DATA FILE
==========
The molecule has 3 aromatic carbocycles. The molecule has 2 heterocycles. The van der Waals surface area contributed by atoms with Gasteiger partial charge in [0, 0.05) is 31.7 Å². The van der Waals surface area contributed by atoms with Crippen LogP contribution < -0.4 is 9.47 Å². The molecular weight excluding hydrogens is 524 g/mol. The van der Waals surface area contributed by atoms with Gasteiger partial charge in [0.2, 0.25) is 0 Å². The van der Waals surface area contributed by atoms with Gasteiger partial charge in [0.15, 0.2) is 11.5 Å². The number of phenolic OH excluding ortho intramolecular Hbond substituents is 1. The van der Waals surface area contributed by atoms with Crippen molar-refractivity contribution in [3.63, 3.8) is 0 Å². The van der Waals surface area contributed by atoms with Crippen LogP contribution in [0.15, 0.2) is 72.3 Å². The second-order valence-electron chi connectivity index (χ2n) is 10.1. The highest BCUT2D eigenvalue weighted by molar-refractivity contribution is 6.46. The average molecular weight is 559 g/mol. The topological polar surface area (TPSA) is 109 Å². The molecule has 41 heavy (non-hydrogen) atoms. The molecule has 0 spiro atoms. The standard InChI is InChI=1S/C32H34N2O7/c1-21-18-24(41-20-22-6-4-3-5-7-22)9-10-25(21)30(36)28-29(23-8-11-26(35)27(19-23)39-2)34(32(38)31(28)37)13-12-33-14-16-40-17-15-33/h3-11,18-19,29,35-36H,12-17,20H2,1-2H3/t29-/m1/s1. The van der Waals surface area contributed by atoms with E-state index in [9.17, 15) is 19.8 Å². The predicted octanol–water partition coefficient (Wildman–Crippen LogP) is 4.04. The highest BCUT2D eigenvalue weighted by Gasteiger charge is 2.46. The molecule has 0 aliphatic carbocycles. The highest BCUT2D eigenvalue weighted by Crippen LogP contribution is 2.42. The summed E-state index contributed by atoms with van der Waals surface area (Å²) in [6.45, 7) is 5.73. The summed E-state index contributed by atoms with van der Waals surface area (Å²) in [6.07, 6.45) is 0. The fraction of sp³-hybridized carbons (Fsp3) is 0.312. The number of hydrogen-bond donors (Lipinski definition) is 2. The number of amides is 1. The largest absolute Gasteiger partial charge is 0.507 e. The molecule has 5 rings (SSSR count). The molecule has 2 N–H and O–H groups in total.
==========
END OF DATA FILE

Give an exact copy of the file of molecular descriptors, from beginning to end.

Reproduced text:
The molecule has 3 aromatic carbocycles. The molecule has 2 heterocycles. The van der Waals surface area contributed by atoms with Gasteiger partial charge in [0, 0.05) is 31.7 Å². The van der Waals surface area contributed by atoms with Crippen LogP contribution < -0.4 is 9.47 Å². The molecular weight excluding hydrogens is 524 g/mol. The van der Waals surface area contributed by atoms with Gasteiger partial charge in [0.2, 0.25) is 0 Å². The van der Waals surface area contributed by atoms with Gasteiger partial charge in [0.15, 0.2) is 11.5 Å². The number of phenolic OH excluding ortho intramolecular Hbond substituents is 1. The van der Waals surface area contributed by atoms with Crippen molar-refractivity contribution in [3.63, 3.8) is 0 Å². The van der Waals surface area contributed by atoms with Crippen LogP contribution in [0.15, 0.2) is 72.3 Å². The second-order valence-electron chi connectivity index (χ2n) is 10.1. The highest BCUT2D eigenvalue weighted by molar-refractivity contribution is 6.46. The average molecular weight is 559 g/mol. The topological polar surface area (TPSA) is 109 Å². The molecule has 41 heavy (non-hydrogen) atoms. The molecule has 0 spiro atoms. The standard InChI is InChI=1S/C32H34N2O7/c1-21-18-24(41-20-22-6-4-3-5-7-22)9-10-25(21)30(36)28-29(23-8-11-26(35)27(19-23)39-2)34(32(38)31(28)37)13-12-33-14-16-40-17-15-33/h3-11,18-19,29,35-36H,12-17,20H2,1-2H3/t29-/m1/s1. The van der Waals surface area contributed by atoms with E-state index in [9.17, 15) is 19.8 Å². The predicted octanol–water partition coefficient (Wildman–Crippen LogP) is 4.04. The highest BCUT2D eigenvalue weighted by Gasteiger charge is 2.46. The molecule has 0 aliphatic carbocycles. The highest BCUT2D eigenvalue weighted by Crippen LogP contribution is 2.42. The summed E-state index contributed by atoms with van der Waals surface area (Å²) in [6.45, 7) is 5.73. The summed E-state index contributed by atoms with van der Waals surface area (Å²) in [6.07, 6.45) is 0. The fraction of sp³-hybridized carbons (Fsp3) is 0.312. The number of hydrogen-bond donors (Lipinski definition) is 2. The number of amides is 1. The largest absolute Gasteiger partial charge is 0.507 e. The molecule has 5 rings (SSSR count). The molecule has 2 N–H and O–H groups in total.